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    Normally, I just refer to a quilt as a utility quilt if it's not a beautiful quilt, not quilted, especially not hand quilted, a quilt that is meant to be used and abused and you wouldn't be upset if your kids drug it around on the floor or your dog laid on it. My grandma would make these up quick with unattractive fabrics, usually just squares or maybe 9 patches - something she wouldn't waste a lot of time on cutting pieces, sewing, or quilting. She would just use up any fabric she had or that someone gave her. She would never have dreamed of throwing away something that could be used.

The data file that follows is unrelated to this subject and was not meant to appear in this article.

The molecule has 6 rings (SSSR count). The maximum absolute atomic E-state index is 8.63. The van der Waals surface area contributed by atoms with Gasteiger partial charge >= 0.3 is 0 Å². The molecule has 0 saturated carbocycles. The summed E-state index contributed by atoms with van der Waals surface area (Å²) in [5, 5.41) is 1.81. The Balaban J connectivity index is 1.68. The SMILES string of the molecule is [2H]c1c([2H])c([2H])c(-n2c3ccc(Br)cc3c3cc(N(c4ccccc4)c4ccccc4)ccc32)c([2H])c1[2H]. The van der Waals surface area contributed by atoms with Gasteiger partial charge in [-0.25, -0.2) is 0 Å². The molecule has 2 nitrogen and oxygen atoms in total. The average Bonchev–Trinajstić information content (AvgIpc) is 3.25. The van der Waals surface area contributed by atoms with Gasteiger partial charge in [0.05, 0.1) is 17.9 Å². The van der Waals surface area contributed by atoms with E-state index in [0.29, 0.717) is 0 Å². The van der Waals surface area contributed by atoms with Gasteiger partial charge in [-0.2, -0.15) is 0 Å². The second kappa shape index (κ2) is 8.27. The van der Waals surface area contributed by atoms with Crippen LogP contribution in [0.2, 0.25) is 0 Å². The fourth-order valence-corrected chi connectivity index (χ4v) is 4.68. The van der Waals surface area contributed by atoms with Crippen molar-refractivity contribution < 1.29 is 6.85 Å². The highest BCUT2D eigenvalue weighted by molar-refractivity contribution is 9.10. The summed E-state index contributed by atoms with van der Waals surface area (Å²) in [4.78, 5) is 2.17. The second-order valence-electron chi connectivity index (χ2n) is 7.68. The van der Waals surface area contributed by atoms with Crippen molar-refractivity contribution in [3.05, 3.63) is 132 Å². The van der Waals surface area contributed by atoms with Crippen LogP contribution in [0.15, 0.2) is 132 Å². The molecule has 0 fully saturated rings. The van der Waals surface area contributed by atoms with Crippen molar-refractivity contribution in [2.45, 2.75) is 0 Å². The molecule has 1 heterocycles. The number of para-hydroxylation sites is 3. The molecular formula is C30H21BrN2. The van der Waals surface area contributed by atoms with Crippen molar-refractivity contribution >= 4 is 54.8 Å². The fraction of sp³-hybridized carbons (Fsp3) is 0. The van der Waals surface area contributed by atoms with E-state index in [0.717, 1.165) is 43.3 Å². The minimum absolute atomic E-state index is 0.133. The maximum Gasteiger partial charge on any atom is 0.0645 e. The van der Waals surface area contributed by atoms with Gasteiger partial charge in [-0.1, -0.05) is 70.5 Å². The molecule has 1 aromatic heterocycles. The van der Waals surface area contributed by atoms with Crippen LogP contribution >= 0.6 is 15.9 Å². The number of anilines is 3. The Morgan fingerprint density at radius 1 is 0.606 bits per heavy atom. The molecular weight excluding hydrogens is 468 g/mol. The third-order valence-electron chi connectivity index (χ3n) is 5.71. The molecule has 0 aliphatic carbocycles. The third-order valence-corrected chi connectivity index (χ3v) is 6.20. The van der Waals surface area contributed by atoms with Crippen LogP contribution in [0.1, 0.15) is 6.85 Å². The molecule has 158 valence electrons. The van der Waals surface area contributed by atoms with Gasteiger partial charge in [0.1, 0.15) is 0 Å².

21. #21
    Senior Member Mary M's Avatar
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    If I were going to use poly fabrics I would also use poly for the batting. You shouldn't have to worry about shrinking that way.

  22. #22
    Power Poster Sadiemae's Avatar
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    My first quilt was a stack and whack with one cotton and one poly/cotton blend. The one thing I noticed is that the poly stretches a lot more than the cotton. You can do it just be careful. I had a woman bring me fabric for a trip around the world, and you wouldn't believe the fabric. There were 100% cottons, 100% flannels, a poly/cotton blend, and there was some kind of a poly or rayon that frayed like you wouldn't believe. I ended up serging it and it took forever. I couldn't believe with such an odd combination of colors and fabrics, it turned out quite well.

  23. #23
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    Quote Originally Posted by Mariposa